Finding the correct church is very important for us as well. Juanita Bynum tells that both trustworthy mentors and nurturing church environment were pivotal in her stepping into her leadership role. She says that the Holy Spirit already knew her potential as a leader; she also received a clear indication of what she was supposed to do. However, all this did not come to realization until she found the right church and the right spiritual leaders, who supported her and encouraged her to step into the destiny God has for her.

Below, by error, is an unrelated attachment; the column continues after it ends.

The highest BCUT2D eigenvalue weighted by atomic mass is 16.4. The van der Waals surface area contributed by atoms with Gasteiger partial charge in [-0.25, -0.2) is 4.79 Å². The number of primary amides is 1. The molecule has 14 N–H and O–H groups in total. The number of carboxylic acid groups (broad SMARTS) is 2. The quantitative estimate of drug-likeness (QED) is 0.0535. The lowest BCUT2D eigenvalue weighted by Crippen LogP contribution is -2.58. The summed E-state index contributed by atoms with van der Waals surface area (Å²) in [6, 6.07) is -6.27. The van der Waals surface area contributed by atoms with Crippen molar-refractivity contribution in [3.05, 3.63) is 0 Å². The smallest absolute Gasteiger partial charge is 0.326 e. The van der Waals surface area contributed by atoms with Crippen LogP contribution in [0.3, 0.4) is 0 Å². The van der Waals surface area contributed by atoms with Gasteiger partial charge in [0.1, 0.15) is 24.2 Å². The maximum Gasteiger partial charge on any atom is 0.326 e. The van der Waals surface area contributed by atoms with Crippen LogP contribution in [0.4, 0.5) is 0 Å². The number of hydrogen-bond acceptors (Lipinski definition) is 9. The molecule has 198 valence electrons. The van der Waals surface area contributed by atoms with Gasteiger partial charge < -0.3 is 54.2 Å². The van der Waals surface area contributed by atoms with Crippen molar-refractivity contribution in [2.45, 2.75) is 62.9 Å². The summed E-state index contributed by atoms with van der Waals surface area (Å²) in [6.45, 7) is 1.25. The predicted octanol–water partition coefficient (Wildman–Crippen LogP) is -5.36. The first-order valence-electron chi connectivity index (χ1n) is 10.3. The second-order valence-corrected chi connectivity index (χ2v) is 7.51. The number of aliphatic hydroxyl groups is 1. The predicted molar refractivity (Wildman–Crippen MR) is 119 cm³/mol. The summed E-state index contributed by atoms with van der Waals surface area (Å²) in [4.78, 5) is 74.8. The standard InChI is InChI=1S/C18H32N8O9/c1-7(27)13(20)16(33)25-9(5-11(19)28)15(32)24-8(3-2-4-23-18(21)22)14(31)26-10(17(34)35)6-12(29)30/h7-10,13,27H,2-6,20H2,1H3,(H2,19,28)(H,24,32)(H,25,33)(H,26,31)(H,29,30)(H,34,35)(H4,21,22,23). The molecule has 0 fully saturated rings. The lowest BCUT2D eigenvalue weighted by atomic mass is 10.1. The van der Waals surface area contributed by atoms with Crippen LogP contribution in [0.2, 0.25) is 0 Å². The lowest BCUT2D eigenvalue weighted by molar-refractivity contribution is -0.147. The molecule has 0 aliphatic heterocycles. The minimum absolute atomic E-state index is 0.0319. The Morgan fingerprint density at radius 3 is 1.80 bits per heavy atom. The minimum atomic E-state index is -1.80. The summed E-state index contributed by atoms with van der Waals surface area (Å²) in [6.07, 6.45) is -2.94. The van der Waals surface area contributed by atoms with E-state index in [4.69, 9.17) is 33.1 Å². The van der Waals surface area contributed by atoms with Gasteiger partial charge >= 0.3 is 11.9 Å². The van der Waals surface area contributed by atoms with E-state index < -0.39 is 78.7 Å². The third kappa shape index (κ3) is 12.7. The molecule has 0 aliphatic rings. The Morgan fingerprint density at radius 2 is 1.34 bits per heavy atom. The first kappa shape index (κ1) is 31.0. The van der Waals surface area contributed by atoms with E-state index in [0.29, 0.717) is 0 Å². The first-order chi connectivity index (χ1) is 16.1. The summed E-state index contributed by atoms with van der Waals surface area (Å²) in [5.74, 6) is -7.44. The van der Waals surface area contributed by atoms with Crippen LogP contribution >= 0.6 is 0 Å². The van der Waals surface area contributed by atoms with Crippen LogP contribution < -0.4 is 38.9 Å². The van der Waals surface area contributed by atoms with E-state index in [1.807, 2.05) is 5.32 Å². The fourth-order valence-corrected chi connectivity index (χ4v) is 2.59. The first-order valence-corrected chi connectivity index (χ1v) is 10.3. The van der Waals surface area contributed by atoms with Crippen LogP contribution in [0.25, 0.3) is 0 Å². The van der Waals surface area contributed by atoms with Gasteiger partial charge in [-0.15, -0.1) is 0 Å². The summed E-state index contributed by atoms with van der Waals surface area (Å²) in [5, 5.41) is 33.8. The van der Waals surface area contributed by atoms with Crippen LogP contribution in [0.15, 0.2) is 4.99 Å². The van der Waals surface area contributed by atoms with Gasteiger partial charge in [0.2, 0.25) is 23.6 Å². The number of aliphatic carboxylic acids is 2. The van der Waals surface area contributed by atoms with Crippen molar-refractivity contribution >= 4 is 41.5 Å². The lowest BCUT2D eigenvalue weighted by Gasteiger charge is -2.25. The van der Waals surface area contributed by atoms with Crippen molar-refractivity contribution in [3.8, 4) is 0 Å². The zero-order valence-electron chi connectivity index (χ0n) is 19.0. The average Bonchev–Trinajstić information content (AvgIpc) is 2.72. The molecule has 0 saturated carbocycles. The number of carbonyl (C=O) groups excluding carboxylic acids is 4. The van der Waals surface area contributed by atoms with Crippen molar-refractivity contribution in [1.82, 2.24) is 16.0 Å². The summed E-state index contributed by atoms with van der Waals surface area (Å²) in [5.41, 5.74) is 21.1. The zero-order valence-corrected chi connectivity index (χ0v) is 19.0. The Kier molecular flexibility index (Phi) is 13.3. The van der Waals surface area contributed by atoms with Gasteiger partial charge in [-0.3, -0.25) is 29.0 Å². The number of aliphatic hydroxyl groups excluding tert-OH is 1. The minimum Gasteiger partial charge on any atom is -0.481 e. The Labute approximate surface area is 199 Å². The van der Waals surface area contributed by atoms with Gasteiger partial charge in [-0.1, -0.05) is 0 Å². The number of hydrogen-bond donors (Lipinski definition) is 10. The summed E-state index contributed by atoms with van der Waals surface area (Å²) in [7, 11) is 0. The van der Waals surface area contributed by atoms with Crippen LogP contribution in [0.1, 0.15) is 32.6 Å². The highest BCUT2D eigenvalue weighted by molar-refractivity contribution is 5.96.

It is normal to go through a period of search for the right church and the right mentor. She calls that a ‘desert period’ of one’s life. She compares it to the Israelites walking out of Egypt and wandering through the desert. They knew what they were supposed to do – inherit a blessing and receive the fruits of the Father in a promised land they have never seen with their own eyes in the natural. Yet, they had to pass through this period, before arriving home and actually starting to operate in the blessing to gather all the fruits of their Heavenly Father. The same happens to us when we grow – sometimes we wander around searching for a fruitful soil (church family), where we will feel protected and cared for. At the moment I feel I am in the wilderness, that is why I will trust God to connect me to the right church and leaders. After so many years living abroad I have returned to serve in my native country.